Tuesday, 17 October 2017

Children ‘put at risk of harm’ at nursery

CHILDREN at a Henley nursery were at risk of harm due to poorly trained staff, according

CHILDREN at a Henley nursery were at risk of harm due to poorly trained staff, according to inspectors who closed the business temporarily.

The Mill Meadows Nursery and After-School Club, which is based at Leichlingen pavilion, off Meadows Road, was shut by education watchdog Ofsted on March 10.

This followed four complaints that the premises were sometimes understaffed and children were not properly supervised on outings.

It was claimed that staff did not fully understand their role and the nursery’s policies and procedures did not care for the children effectively.

Concerns were also raised about the suitability of owners Samuel and Aime Ngube, who took over from Sophie Taylor in October, and that staff weren’t receiving adequate support or training.



Inspectors made two unannounced visits in early March and found children were “at risk of harm and could not be fully safeguarded as a result of poor processes to ensure their welfare and learning and insufficient understanding of the requirements and procedures to keep children safe by both leaders and staff”.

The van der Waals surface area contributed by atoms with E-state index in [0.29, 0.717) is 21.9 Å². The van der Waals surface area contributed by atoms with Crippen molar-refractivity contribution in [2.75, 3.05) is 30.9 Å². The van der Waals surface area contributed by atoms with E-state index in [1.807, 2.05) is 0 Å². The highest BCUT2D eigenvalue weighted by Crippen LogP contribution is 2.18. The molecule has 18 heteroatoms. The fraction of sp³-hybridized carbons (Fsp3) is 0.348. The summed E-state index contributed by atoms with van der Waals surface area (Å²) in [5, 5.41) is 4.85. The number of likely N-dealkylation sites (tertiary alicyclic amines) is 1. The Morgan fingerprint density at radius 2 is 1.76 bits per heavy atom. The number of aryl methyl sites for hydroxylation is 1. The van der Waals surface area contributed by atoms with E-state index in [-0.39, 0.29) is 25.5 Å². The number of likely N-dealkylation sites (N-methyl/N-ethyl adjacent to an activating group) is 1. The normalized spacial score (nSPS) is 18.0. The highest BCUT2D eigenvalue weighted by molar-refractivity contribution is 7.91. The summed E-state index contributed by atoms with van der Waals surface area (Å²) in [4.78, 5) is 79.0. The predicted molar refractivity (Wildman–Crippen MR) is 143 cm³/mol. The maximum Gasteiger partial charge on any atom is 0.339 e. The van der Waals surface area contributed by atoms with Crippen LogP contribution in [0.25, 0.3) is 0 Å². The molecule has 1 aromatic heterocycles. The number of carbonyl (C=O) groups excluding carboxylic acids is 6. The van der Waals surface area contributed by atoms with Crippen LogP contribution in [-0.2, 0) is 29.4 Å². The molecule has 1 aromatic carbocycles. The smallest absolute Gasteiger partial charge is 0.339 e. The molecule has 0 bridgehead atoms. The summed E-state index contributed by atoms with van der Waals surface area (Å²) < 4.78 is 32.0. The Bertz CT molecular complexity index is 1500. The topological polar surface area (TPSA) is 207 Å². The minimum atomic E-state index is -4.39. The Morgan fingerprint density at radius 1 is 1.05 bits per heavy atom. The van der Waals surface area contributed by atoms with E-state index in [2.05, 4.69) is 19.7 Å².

The nursery, which re-opened in April, has since recruited a “suitable and experienced manager” and introduced a “more effective recruitment process” to ensure staff have the right skills.

The inspectors said the staff induction and supervision process had improved and the owners and manager now had a better understanding of child safety issues.

However, the nursery still needed to tighten its vetting procedures for job applicants from overseas and to make staff aware of their responsibility to disclose anything that might affect their suitability to work with children.

Additionally, staff must improve their understanding of the national curriculum’s Early Years stage. Inspectors will monitor the nursery to ensure improvements are made and maintained.

Mr and Mrs Ngube, from Harrow, are Cameroonian nationals and also directors of a firm named Eagle Investment Company.

They did not respond to requests for comment.

The nursery used to be known as Stepping Stones but that venture folded in 2011 due to falling attendances and financial problems.

Ofsted inspected the premises under Miss Taylor’s leadership in 2012 and 2015 and rated it “good” on both occasions. Inspectors said safeguarding was given high priority by staff and daily safety checks were carried out.

After the last inspection, they said staff had a very good relationship with the children and their families and it was a happy, well-organised nursery where children made good progress in all areas of learning.

Earlier this year, Henley Town Council, which leases the premises to Mr and Mrs Ngube, warned the couple to take more care when disposing of their waste.

Councillors said animals were getting into the rubbish bags and scattering it over the area in front of the building.



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